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Johns Hopkins University held its first Nano-Bio Symposium on Friday, April 27, 2007. The event, organized by the Institute for NanoBioTechnology, took place at the Homewood Campus. "We had a great program and the symposium went extremely well", says Peter Searson, Director of INBT. "Based on comments from those in attendance, I think it was a great success".
The speaker session, which took place in Remsen Hall, was attended by an estimated hundred and fifty students and faculty from Hopkins and local universities, as well as representatives from government, industry, and venture capital firms interested in nanobiotechnology.
The featured talks covered a wide range of topics in nanobiotechnology, from the use of nanotools to gain new insight in cell adhesion, to the development of new worm-like nanoparticles as drug delivery carriers, to the development of fluorescence-based molecular moieties to probe gelation processes in biomaterials for tissue engineering applications. Wendy Sanhai of FDA talked about the challenges that her organization is facing with the rapid growth of nano-based biotechnologies and Piotr Grodzinski of the National Cancer Institute discussed funding opportunities in nanobiotechnology at NCI.
A diverse group of speakers from academic and government institutions was brought together for the symposium. The group included Michael P. Sheetz, professor of biological sciences at Columbia University; David J. Mooney, professor of bioengineering at Harvard University; Gunter Oberdorster, professor of environmental medicine at the University of Rochester; Dennis Discher, professor of chemical and biomolecular engineering at the University of Pennsylvania; Gang Bao, professor of biomedical engineering at Georgia Tech; Wendy Sanhai, Senior Scientific Advisor at the Food and Drug Administration; and Piotr Grodzinski, Director of the Nanotechnology Alliance for Cancer at the National Cancer Institute.
During the afternoon a poster session was held in the Mattin Center where over one hundred poster presentations were on display offering a broad overview of current nano-bio research efforts at the School of Medicine, the School of Engineering, the School of Public Health, and the School of Arts and Sciences at Hopkins. "I am very pleased that we had so many posters, it shows how eager researchers are to share their work and find out what others in the Hopkins community are doing", says Denis Wirtz, Associate Director of INBT. The organizers also noted the overall high quality of the posters.
Four best posters were each awarded a $50 Barnes and Noble gift card. Michael Edidin, Professor of Biology in the Krieger School for Arts and Sciences and chairman of the judges, explained that the posters chosen had a scientific idea to test and used nanoscience or some other aspect of nanotechnology to address the problem. "We were also swayed by clarity of the poster and by the presentations made", he said.
The winning posters are:
- Profiling the Mammalian Cell Surface Glycome. Authors; Sheng-ce Tao, Yu Li, Jiang Qian, Ronald L. Schnaar, Irwin J. Goldstein, Heng Zhu, Jonathan P. Schneck.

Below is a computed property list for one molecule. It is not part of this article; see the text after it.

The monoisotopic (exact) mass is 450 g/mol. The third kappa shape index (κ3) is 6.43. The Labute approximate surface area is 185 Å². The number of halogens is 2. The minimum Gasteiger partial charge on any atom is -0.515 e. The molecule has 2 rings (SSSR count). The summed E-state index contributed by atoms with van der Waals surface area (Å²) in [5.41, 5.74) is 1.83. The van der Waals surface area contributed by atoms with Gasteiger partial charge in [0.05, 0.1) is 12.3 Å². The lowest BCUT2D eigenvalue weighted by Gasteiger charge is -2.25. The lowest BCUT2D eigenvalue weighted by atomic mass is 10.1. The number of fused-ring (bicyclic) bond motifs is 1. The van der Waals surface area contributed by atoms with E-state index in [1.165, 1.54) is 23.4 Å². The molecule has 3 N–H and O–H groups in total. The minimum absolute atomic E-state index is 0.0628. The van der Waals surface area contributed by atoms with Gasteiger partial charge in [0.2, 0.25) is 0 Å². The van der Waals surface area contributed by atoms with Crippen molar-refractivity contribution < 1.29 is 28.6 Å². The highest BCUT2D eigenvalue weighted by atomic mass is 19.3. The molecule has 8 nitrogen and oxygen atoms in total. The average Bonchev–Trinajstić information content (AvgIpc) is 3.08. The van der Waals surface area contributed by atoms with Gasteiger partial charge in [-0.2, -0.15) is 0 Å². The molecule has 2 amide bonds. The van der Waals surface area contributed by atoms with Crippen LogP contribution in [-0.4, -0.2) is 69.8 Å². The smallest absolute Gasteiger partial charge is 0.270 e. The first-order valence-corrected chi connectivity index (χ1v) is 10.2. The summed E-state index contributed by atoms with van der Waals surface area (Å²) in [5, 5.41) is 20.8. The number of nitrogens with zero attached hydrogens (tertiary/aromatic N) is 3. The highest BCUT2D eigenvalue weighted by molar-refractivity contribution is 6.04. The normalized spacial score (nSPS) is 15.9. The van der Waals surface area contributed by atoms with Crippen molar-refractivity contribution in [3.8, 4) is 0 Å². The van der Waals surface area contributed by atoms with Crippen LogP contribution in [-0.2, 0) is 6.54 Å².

- Focal Adhesion Disassembly Using Electrochemically Programmed Sub-Cellular Release. Authors; Bridget Wildt, Peter Searson, Denis Wirtz.
- Environmental Fate and Impact of Nanomaterials: Effect of Surface Oxidation on the Colloidal Stability and Sorption Properties of Carbon Nanotubes. Authors; D. H. Fairbrother, W.P. Ball, B. Smith, M. Shin, H.-H. Cho, F. K. Bangash, J. D. Wnuk.
-Circular permutation of TEM1 b-lactamase improves catalytic activity. Authors; M. Kanwar, G.Guntas, M.Ostermeier.
Next year INBT plans to hold the symposium at the campus of the Johns Hopkins School of Medicine and the Bloomberg School of Public Health.
About Johns Hopkins University-INBT
The Institute for NanoBioTechnology at Johns Hopkins University will revolutionize health care by bringing together internationally renowned expertise in medicine, engineering, the sciences, and public health to create new knowledge and groundbreaking technologies.
INBT programs in research, education, outreach, and technology transfer are designed to foster the next wave of nanobiotechnology innovation.
Approximately 140 faculty are affiliated with INBT and are also members of the following Johns Hopkins institutions: Krieger School of Arts and Sciences, Whiting School of Engineering, School of Medicine, Bloomberg School of Public Health, and Applied Physics Laboratory.
Research at INBT is concentrated in three core areas:
* Diagnostics & Therapeutics
Research at INBT focused in this area includes biosensors, drug and gene therapy, DNA nanoparticles, functional tissue engineering, diagnostic imaging, and protein engineering.
* Health and the Environment
Research at INBT includes nano-toxicological studies, public health and environmental effects of nanotechnology, and environmental remediation using nanotechnology.
* Cellular & Molecular Dynamics
Research at INBT focused in this area includes cell signaling and interactions, molecular imaging, protein folding, and real-time visualization inside cells.
For more information, please click here
Institute for NanoBioTechnology
214 Maryland Hall
3400 North Charles Street
Baltimore, MD 21218
* Phone: (410) 516-3423
* Fax: (410) 516-2355
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